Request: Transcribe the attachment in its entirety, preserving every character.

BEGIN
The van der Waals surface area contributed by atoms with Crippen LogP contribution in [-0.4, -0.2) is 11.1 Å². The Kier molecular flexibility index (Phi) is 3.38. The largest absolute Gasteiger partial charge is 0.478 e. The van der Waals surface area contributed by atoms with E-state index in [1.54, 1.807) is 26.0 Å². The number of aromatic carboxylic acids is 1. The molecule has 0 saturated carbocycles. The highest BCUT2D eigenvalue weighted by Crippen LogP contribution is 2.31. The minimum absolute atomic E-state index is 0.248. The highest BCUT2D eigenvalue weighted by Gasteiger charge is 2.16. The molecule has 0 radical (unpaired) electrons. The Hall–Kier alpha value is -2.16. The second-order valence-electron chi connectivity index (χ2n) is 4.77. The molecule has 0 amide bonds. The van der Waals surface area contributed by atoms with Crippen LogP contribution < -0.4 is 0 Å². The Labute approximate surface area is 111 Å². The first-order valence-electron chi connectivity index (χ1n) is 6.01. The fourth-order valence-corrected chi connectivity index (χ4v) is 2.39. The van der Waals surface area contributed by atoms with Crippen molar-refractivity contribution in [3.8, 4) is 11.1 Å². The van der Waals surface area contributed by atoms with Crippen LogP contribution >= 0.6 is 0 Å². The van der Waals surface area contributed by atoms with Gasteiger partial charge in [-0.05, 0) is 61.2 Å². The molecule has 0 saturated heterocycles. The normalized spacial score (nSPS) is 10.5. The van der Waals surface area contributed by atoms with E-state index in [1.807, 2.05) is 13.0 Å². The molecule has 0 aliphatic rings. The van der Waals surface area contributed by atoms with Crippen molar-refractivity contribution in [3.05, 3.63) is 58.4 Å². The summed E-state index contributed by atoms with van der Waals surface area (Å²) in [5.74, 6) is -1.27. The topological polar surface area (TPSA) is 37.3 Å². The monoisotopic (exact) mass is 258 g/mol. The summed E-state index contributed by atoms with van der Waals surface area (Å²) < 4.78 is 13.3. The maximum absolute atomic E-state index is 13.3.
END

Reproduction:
The van der Waals surface area contributed by atoms with Crippen LogP contribution in [-0.4, -0.2) is 11.1 Å². The Kier molecular flexibility index (Phi) is 3.38. The largest absolute Gasteiger partial charge is 0.478 e. The van der Waals surface area contributed by atoms with E-state index in [1.54, 1.807) is 26.0 Å². The number of aromatic carboxylic acids is 1. The molecule has 0 saturated carbocycles. The highest BCUT2D eigenvalue weighted by Crippen LogP contribution is 2.31. The minimum absolute atomic E-state index is 0.248. The highest BCUT2D eigenvalue weighted by Gasteiger charge is 2.16. The molecule has 0 radical (unpaired) electrons. The Hall–Kier alpha value is -2.16. The second-order valence-electron chi connectivity index (χ2n) is 4.77. The molecule has 0 amide bonds. The van der Waals surface area contributed by atoms with Crippen LogP contribution < -0.4 is 0 Å². The Labute approximate surface area is 111 Å². The first-order valence-electron chi connectivity index (χ1n) is 6.01. The fourth-order valence-corrected chi connectivity index (χ4v) is 2.39. The van der Waals surface area contributed by atoms with Crippen molar-refractivity contribution in [3.8, 4) is 11.1 Å². The van der Waals surface area contributed by atoms with Crippen LogP contribution >= 0.6 is 0 Å². The van der Waals surface area contributed by atoms with Gasteiger partial charge in [-0.05, 0) is 61.2 Å². The molecule has 0 saturated heterocycles. The normalized spacial score (nSPS) is 10.5. The van der Waals surface area contributed by atoms with E-state index in [1.807, 2.05) is 13.0 Å². The molecule has 0 aliphatic rings. The van der Waals surface area contributed by atoms with Crippen molar-refractivity contribution in [3.05, 3.63) is 58.4 Å². The summed E-state index contributed by atoms with van der Waals surface area (Å²) in [5.74, 6) is -1.27. The topological polar surface area (TPSA) is 37.3 Å². The monoisotopic (exact) mass is 258 g/mol. The summed E-state index contributed by atoms with van der Waals surface area (Å²) < 4.78 is 13.3. The maximum absolute atomic E-state index is 13.3.